Has anyone done research on optimal ownership time between upgrades?

Discussion in 'MacBook Pro' started by donato, Nov 8, 2013.

  1. donato Suspended

    Jun 3, 2008
    Does anyone know the optimal time for ownership (more or less) for a mbp? I generally keep things 4/5 years, but am wondering if this is actually the most cost-effective method- not to mention having a pretty old computer that last year. Has anyone crunched the numbers as far as % of value generally lost in the first, second, third year etc.? It would be pretty interesting!
  2. v654321 macrumors member

    Aug 6, 2011
    Vilvoorde, Belgium
    Treat your machine well so they stay in good condition.

    Don't treat them as they are porcelain, they are in the end still tools to get work done.

    The depreciation cost is very steady year over year, however once you hit the 4 to 5 year mark, chances of you selling them for a good sum are very low. You quickly go to 50% after the 4 year mark.

    Buy whenever you need something new and sell as is. But those that treat their tools with a bit of respect (while not skimping on actually using them) get an equal sum back when they sell them with minimal losses.

    In the end not a single piece of technology yields a ROI that is positive. But compared to anything else out there, it's still the best technology investment you can do.

    I factor in that my machines lose about 15 to 18% of value each year, but that's because I use them as well.
  3. tinnyms3 macrumors newbie

    Feb 4, 2013
    It's always supply and demand that determines prices. As Apple becomes bigger and more people own their products whether new/refurb/used, demand will drop and so will resale value. I can already see that resale value is not as good as even 2 years ago. And with tech moving at faster and faster pace, nothing is predictable. Right now, I would say it's more like 20% yearly drop, and it is pretty linear, unlike something like cars, where it's a curve. I'd be interested in seeing some real stats as well.
  4. Mac.User macrumors 6502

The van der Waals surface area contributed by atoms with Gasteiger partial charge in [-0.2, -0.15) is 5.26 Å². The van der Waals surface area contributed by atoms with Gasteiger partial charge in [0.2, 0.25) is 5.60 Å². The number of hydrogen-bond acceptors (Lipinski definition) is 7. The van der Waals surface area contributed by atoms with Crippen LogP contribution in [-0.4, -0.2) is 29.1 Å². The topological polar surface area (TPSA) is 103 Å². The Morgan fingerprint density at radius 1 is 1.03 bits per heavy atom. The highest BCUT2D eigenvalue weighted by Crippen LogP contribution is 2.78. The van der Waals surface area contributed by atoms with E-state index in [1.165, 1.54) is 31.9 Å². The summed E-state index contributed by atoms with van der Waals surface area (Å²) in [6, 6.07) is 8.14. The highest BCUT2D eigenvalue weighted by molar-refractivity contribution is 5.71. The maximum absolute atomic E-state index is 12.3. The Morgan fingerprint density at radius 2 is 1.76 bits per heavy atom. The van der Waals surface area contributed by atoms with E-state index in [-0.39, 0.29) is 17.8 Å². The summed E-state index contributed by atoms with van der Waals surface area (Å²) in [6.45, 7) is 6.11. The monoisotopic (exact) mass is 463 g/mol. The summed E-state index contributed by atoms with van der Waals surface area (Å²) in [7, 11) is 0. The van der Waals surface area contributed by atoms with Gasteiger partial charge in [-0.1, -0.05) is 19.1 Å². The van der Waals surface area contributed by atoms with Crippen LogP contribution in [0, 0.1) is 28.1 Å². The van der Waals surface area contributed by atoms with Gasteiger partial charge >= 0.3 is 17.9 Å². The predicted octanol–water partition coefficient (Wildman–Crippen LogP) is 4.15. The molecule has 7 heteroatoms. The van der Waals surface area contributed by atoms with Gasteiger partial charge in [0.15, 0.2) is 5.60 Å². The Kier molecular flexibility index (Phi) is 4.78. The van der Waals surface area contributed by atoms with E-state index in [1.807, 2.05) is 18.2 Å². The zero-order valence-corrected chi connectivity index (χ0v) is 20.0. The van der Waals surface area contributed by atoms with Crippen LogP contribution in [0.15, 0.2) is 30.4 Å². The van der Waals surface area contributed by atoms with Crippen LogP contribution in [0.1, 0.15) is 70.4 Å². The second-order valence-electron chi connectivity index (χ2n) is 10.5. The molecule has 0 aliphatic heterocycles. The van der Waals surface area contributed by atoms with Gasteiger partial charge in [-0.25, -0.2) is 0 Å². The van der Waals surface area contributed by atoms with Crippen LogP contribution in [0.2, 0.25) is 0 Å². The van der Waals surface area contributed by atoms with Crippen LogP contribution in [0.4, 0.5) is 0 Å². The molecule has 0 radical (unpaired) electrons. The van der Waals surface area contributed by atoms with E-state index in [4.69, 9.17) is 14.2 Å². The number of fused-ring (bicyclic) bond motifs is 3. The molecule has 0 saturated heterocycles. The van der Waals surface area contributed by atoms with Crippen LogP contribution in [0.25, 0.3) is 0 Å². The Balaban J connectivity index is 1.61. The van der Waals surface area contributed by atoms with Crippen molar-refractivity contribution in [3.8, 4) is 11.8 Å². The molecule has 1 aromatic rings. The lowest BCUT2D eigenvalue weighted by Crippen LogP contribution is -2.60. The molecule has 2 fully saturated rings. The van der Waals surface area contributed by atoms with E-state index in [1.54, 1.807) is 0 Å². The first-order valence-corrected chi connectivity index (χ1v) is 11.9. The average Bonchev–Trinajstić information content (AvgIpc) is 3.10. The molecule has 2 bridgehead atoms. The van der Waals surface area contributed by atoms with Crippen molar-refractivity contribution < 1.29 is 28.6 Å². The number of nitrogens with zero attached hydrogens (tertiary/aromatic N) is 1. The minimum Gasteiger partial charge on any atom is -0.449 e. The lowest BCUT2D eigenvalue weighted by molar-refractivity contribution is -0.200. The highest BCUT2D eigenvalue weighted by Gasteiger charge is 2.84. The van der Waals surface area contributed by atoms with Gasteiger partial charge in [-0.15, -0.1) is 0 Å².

Aug 25, 2013
    There will be no good numbers. It depends to much on what the use case is.

    For some people keeping the machine till it dies makes the most sense, for others ever 2-3 years as the higher performance gives them more return on accomplishing work.

    You will never find a use case that fits EVERY user as you also can not predict the cost of the machine they will be getting rid of the old machine for. What a 15in MBP could be need for right now, in 4 years a 13in Air could accomplish, and will cost a lot less then a new 15in Pro.

    I hate when people talk about resale value. I buy a machine to DO WORK, I keep them until Apple care runs out then I start to think about a new one. By that point I'm more likely to sell it to a friends kid for a few buck. Otherwise I just use it as a test machine for my work.
  5. orangezorki macrumors 6502a

    Aug 30, 2006
    FWIW, treating any electronic product as an investment is a bit mis guided - they are more of a business expense, whether that be for your job of the business of life. There is always the possibly that you will drop and smash it (hope not!) or that the next model will have such a revolutionary new feature that nobody will want the old ones.

    Ultimately, it depends on the user. Sometimes a seemingly small spec bump suddenly puts the computer into the 'want' category. For example, if I am to use a laptop as my main computer, I want all my main files to be kept internally, and I have a 300GB+ music library. When you figure in room for expansion, a bootcamp partition and other files even last year's 750GB max seems a bit small. So, for me this year's small bump has made it reasonable to fork out for a maxed out Haswell 15"rMBP.